People magazine once did a part-serious, part-tongue-in-cheek survey of its readers on the subject of sin. The results were published as a “Sindex,” with each sin rated by a sin coefficient. The outcome was both amusing and instructive.
Sins like murder, child abuse, and spying against one’s country were rated the worst sins in ascending order, with smoking, swearing, and illegal videotaping far down the list. Parking in a handicapped spot was rated surprising high, whereas unmarried live-togethers got off lightly. Cutting in front of someone in line was deemed worse than divorce. The survey concluded, “Overall, readers said they commit about 4.64 sins a month.”
I wonder what kind of “sindex” we would come up with at Shelby Crossings if we did our own survey. One thing is for sure, the readers of People were either not telling the truth about how much they sin (which, coincidentally enough, is a sin) or they are far holier than most of the rest of us, if they are averaging less than five sins a month. Or maybe, they just don’t understand what sin is, and by whose standards we measure it.
Admittedly, calculating our sin is not an easy task, and certainly it is hard to be precise, when you include attitudes as well as actions. Ultimately, we find in Scripture that sin is not just a few bad acts that we do, it is the attitude of self-centeredness, self-sufficiency and pride that is in rebellion against God.
As the writer Dorothy Sayers once said, “[Sin] is a deep interior dislocation at the very center of the human personality.” Or, as 20th century poet W.H. Auden wrote, sin is “the error bred in the bone.”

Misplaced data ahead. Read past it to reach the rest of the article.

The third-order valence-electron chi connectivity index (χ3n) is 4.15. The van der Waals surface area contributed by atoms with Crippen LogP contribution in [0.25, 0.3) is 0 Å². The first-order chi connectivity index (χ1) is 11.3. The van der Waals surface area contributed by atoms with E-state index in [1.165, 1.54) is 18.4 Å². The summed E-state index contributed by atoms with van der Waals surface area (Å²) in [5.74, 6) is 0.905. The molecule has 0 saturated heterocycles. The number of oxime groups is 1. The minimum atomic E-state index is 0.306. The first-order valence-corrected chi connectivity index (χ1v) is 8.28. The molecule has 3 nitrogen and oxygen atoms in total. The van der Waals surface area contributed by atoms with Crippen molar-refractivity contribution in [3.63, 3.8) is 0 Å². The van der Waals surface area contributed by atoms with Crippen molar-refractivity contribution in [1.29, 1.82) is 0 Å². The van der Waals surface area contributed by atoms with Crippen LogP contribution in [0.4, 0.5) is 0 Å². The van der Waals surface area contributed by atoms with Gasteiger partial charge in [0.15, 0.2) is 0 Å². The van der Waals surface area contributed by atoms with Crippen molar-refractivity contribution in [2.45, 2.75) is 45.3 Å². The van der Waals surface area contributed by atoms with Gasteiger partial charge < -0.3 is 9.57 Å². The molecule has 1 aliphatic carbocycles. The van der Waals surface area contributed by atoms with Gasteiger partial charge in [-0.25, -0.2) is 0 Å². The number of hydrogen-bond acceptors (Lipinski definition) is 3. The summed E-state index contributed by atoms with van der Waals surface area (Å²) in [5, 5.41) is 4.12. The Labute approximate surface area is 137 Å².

I had a seminary professor who used to say that we are all sinners, by nature and by choice. The apostle Paul said it this way: “All have sinned and fallen short of the glory of God.” (Romans 3:23) And that sin nature and the choices we make inevitably get us all into trouble, in that they separate us from a holy God. The bad news is that “the wages of sin is death.” We all must pay for the sin that we commit, and the pay day comes in the form of spiritual death and eternal separation from God.
But the good news comes in the second half of that verse: “…but the free gift of God is eternal life through Jesus Christ.” Our only remedy for our sin is not to clean up our act but to accept the free gift of salvation that was purchased in our stead by Jesus Christ, who went to the cross to pay sin’s penalty on our behalf. But if we don’t accept the gift, we don’t get the pardon, and must live with the consequences of our sin.
My prayer for each of you who read this is that you have trusted in Christ’s redemptive work on your behalf, and received that wonderful gift of forgiveness for your sin. Whatever may be included on your “sindex,” and however many sins you may think you average each month, there’s no limit to the mercy and grace that God offers in Christ. “Thanks be to God for his unspeakable gift!” (2 Cor. 9:15).
I look forward to seeing you Sunday.